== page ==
Back in February, local artist Janette Hopper opened an exhibition at Costello’s Piano Bar, downtown Wilmington. Unlike any other in town, it features Hopper’s work for six months, and every two months her work rotates between “chapters” she’s devised. Functioning as a retrospective of sorts, Hopper’s exhibition takes viewers on a rollercoaster ride through her expansive, prolific, and inspirational career covering prints, paintings and sketches.
Growing up in the Midwest, Hopper has traveled internationally with her career, teaching in Denmark and showing across the world and the United States. From woodcuts to nature scenes, she draws inspiration from her surroundings. In tune to the current of humanities vices and virtues, one of Hopper’s most recent printmaking endeavors explored the seven deadly sins in a contemporary context. It comically reflected how someone wholly removed from our society would be struck by our actions and attitudes.
While her self-reflective prints come down, Hopper next will hang a body of paintings titled “Nature the Killer App.” Her aim is “to glorify nature because nature is the ultimate,” according to the artist. “It offers our resources both spiritual and physical, the source of the planet and beyond.”
Nature is—and always has been—a major influence for Hopper. A visit to her tranquil backyard studio is illuminated by the sun and has its own natural ceiling thanks to a high frieze of trees. Her work establishes a sense of place. As a world traveler who has lived in Idaho, Columbia and Denmark, Hopper understands the importance of finding a home wherever you are.
“Each place is different and possesses different colors and feelings,” she says. “Sometimes it is our first home, but for me it turns into everywhere I go.”
Hopper says her work becomes a language to dictate and detail the area in which she resides. “I make a record of myself and space at that time,” she continues. “I am always trying to capture how a place feels.”
Through a comprehensive understanding of colors, Hopper’s sensitive and exquisite use of warms and cools reveal a sense of immediacy. With her paintings of Greenfield Lake and Bald Head Island, she has captured her place in Wilmington.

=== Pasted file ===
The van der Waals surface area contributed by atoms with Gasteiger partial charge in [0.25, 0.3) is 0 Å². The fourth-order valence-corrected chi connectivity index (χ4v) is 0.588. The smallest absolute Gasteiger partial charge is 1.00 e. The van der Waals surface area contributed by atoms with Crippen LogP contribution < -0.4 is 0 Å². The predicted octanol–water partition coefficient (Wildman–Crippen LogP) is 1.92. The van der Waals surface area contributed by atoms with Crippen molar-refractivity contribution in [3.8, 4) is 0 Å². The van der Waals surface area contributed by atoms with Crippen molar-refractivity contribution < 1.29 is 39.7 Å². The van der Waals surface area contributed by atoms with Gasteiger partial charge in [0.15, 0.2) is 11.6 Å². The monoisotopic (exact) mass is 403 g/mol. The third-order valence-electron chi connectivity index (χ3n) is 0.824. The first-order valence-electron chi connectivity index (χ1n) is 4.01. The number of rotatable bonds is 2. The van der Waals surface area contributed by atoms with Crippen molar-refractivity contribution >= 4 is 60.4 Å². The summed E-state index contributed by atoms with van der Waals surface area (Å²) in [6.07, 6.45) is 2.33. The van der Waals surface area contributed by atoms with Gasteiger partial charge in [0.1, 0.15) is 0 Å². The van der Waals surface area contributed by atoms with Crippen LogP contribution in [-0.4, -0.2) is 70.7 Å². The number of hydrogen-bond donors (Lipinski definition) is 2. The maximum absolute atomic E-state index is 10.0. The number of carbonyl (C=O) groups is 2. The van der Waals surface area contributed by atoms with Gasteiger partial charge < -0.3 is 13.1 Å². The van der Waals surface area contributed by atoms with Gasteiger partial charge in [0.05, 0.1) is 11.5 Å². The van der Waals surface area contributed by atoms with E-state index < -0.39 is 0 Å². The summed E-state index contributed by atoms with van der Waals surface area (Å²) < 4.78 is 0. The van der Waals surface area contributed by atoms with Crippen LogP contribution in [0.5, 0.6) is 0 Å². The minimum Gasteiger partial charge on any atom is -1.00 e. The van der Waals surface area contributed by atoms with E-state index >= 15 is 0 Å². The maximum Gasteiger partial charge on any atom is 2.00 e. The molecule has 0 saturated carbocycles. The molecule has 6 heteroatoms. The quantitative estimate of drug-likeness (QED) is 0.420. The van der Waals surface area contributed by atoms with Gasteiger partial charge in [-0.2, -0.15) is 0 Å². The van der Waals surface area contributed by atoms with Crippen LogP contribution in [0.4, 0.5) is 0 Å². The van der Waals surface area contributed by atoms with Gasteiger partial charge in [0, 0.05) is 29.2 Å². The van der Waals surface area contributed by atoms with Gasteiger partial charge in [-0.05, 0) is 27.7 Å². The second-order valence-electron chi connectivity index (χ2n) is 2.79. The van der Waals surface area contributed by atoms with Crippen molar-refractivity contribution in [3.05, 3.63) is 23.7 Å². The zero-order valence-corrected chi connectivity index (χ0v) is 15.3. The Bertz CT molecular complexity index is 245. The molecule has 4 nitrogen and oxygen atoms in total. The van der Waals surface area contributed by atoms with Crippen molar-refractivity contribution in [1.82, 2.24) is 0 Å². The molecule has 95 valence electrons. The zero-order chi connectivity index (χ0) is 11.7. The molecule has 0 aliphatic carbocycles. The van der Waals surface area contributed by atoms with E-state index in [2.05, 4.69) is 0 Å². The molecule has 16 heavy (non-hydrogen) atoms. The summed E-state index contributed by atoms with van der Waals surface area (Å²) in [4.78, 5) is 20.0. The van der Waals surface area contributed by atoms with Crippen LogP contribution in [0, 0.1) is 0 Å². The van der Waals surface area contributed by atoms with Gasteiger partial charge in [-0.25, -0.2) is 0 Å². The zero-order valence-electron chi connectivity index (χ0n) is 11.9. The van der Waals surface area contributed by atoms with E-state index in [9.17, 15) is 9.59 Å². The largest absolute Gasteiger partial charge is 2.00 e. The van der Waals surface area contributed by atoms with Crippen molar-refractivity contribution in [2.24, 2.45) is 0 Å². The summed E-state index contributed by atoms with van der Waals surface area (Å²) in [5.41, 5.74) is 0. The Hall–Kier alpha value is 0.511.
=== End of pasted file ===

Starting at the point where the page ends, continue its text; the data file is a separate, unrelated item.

“In these pieces, since people will recognize the scenery, I want to focus on more of the detail and make people see what’s really beautiful,” she explains.
Hopper maintains an expansive knowledge and love for art history, as well. Her work contains references to those who created before her. Natural landscapes come inspired by a group of artists, American landscape painters, who don’t generally get much attention.
Working during the middle part of the 19th century, these artistic icons are always over-shadowed by their European counterparts, who were starting art movements such as romanticism, expressionism and impressionism around the same time. American artists on the other hand were beginning to expand as a country and push toward the West Coast. Exposure to this new frontier welcomed a whole new world. Hopper refers to them as visionaries.
“They had a mood to their painting, and they tried to capture exactly what they saw,” Hopper says. “Through these works, we can feel their sense of wonder and awe, exactly what they were feeling.”
Hopper goes on to note that landscape painters are unique in the realm of the artist because the idea of a sense of place is so important to them. “Take Georgia O’Keefe, for example,” Hopper says, “she left a bustling art career in New York to move out to New Mexico and make her home there. She was so drawn to the western US that it was only there was she able to create the truly iconic works of art she is known for.”
It is this dedication and inspiration in a place that also fuels much of Hopper’s landscape painting. Not forgetting the European forefathers, Hopper notes almost all great art movements were started by a landscape painter.
“That dedication to taking the natural world and challenging the way we see it has been the precursor of every revolutionary art movement,” she says.
Cezzane, the mysterious member of the impressionists, almost feels out of place when categorized with others’ works. A fanatical painter, particularly of Mount St. Victorie in southern France, his fanaticism paid off and eventually led to the development of cubism and the birth of Picasso as one of the world’s greatest artists. This artistic shift was the product of a landscape artist who saw the world in a different way.
Hopper’s strong opinions about the historical importance of landscapes are also reminiscent of her personal beliefs. “There is something very primitive in ourselves,” she states, “that wants to connect with nature.”
In a world filled with iPhones, TV, instant gratification, and endless bounds in technological advances, Hopper is reminding us that nature and our surroundings are the original “app.” Nature has the power to change a mood, views and impress itself heavily upon a memory of place.
The second chapter of the overall, aptly titled, “Dancing through my Blogosphere,” by Janette Hopper will be on display at Costello’s through the beginning of June.
Nature the Killer App
Second chapter of “Dancing Through My Blogosphere” By Janette Hopper
Hangs through June
Costello’s Piano Bar
211 Princess Street
Mon.-Sun., 7 p.m. – 2 a.m.